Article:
In a win for Australia's esteemed wine brand Penfolds, the Federal Court ordered Australian company Rush Rich Winery to pay nearly $400,000 in compensation and immediately cease producing wine that is a blatant copy of Penfolds' Chinese branding.

In China, Penfolds operates as "Ben fú" which is the Mandarin and Cantonese language phonetic approximation of 'Penfolds'. Rush Rich labelled and exported over a million bottles of wine which bore the equivalent Chinese character trade marks (奔富, for those really into the detail). The Court held the trade mark infringement was so blatant that Rush Rich had no reasonable prospects of defending the claim and granted summary judgment.

The Rush Rich matter was a straight forward case; however, it highlights the growing global issue of fake wine. Yes, wine fraud, it's a thing. Unbeknown to the average palate, counterfeit and copycat wines are a multi-billion-dollar problem to the global wine industry. As Australia's wine industry goes from strength to strength, wine makers are pushing for crack downs.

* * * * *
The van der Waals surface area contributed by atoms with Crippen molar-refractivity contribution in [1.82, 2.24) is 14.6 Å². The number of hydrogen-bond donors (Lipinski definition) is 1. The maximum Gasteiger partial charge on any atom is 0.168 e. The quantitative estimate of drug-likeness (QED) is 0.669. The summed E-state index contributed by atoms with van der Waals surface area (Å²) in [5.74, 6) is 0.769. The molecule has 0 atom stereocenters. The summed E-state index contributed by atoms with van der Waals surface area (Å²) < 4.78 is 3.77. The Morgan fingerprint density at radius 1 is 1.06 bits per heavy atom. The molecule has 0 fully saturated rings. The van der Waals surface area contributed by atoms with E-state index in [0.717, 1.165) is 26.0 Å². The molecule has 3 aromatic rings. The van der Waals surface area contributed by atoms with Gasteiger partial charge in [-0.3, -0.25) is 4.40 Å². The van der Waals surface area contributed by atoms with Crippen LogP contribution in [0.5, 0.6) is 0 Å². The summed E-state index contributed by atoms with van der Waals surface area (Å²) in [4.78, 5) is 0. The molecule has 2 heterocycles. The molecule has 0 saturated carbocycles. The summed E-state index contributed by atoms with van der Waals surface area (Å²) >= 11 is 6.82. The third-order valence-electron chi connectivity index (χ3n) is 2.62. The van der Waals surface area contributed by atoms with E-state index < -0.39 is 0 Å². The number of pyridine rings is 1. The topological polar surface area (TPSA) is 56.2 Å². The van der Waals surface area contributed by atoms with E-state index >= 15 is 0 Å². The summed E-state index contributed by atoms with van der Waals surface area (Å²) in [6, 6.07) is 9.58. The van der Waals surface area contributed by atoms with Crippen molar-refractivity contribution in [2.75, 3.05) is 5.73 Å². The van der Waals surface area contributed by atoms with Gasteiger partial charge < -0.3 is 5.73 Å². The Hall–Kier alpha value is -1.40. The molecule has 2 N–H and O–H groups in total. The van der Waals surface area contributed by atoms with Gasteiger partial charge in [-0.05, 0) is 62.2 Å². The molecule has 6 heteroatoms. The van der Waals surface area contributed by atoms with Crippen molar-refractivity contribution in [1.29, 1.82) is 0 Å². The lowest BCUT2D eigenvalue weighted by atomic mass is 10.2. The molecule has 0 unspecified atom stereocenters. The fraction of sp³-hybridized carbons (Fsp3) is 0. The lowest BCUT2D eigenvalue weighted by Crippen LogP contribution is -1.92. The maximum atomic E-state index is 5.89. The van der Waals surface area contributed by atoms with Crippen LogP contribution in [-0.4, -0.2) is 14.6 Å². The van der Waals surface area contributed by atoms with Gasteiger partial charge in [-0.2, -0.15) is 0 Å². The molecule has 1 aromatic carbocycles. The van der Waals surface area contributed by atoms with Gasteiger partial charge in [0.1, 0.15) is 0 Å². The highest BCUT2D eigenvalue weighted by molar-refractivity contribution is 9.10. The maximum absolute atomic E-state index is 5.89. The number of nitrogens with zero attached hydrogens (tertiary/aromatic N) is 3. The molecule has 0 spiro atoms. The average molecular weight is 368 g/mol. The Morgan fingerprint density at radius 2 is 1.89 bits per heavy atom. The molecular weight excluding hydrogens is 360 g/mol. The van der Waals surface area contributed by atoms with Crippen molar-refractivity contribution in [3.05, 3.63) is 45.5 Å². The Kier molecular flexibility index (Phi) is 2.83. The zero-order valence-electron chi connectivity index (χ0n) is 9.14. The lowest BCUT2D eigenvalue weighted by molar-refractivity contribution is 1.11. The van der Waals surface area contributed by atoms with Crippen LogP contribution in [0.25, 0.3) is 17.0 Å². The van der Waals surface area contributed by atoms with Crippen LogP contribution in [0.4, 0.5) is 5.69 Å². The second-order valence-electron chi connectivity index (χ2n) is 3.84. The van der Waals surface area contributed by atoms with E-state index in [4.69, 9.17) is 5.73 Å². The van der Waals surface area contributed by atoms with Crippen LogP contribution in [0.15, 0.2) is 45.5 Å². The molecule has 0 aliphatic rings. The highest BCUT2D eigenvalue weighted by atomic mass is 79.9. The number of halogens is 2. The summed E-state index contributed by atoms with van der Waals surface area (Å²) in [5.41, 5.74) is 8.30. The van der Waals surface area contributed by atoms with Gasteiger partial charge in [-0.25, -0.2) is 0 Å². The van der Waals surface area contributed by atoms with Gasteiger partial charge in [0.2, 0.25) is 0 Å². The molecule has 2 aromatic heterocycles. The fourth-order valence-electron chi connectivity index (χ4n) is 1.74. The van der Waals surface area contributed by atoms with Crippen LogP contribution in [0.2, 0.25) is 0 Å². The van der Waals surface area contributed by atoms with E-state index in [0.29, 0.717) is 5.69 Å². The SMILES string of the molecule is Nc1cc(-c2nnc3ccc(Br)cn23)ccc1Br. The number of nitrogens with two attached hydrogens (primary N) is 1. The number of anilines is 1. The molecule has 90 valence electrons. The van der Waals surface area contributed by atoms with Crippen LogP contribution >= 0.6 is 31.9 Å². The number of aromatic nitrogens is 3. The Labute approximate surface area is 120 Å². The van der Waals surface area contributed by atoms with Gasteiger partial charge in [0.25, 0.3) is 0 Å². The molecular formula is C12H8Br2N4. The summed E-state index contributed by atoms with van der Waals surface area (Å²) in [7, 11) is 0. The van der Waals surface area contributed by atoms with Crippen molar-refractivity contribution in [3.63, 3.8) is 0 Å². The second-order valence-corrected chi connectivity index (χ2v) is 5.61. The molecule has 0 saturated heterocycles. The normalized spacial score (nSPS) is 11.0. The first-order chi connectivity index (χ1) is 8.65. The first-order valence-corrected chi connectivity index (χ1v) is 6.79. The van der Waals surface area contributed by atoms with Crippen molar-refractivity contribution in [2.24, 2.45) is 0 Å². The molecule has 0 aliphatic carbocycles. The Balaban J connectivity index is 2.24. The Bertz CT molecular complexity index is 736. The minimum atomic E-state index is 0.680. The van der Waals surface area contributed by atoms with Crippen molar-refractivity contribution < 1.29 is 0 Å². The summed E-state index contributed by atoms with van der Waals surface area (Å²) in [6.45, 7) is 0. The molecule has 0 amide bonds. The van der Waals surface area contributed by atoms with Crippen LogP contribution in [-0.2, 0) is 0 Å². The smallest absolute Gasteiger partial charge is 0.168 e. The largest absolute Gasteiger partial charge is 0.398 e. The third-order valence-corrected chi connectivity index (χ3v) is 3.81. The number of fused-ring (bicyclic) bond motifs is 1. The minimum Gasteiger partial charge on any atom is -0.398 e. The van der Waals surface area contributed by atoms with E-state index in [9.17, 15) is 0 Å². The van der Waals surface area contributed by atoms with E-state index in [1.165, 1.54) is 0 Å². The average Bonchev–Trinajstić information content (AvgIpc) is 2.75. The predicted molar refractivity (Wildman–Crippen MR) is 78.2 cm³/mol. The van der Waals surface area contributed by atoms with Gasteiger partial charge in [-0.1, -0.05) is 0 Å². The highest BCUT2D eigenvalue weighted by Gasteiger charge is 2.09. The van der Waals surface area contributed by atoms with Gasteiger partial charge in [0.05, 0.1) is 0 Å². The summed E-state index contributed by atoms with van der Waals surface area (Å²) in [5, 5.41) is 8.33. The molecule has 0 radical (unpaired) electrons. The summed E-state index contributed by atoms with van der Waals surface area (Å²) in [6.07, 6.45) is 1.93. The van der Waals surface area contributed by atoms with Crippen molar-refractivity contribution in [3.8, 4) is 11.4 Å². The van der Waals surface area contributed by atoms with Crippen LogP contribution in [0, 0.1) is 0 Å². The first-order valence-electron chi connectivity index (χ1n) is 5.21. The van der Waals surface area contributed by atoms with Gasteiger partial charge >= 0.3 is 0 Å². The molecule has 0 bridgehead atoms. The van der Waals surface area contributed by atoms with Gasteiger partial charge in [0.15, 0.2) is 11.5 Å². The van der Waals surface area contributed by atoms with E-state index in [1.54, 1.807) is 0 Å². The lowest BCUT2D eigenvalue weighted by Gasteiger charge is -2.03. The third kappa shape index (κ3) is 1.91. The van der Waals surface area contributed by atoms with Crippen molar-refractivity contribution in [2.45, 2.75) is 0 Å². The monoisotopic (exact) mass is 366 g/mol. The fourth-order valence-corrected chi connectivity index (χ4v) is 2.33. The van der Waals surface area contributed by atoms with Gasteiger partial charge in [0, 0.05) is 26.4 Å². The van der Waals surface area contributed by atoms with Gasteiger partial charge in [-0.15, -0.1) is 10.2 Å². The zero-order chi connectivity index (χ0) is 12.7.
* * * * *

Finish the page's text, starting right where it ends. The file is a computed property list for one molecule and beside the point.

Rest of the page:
So, what's been happening?

  1. Wine Label Intellectual Property Directory
  2. The Federal Government has invested over $400,000 into the development of a Wine Label Intellectual Property Directory. The directory will be administered by Wine Australia and will require that exporters of wine provide images of labels which appear on any containers used for the export of wine. These images will be in a public, online and searchable directory. The jury is out as to whether this directory will make it easier for counterfeiters to find labels, however, we'll wait and see.

  1. Blockchain and wine, a riveting dinner party conversation
  2. As you obviously know, blockchain is a digital ledger of transactions and contracts. Simply put, a method of recording data. Blockchain is now being used to track the provenance of wine through the use of QR codes or micro-chips on bottles. Information is captured at each stage of the supply chain, through data captured using a mix of manual records and automated tools. This data is then recorded into a blockchain. Bottles can then be tracked, and customers are provided with transparency as to history of each bottle.

Who knows, it may not be long before diners are complaining to the sommelier, 'excuse me, but my wine is counterfeit.'

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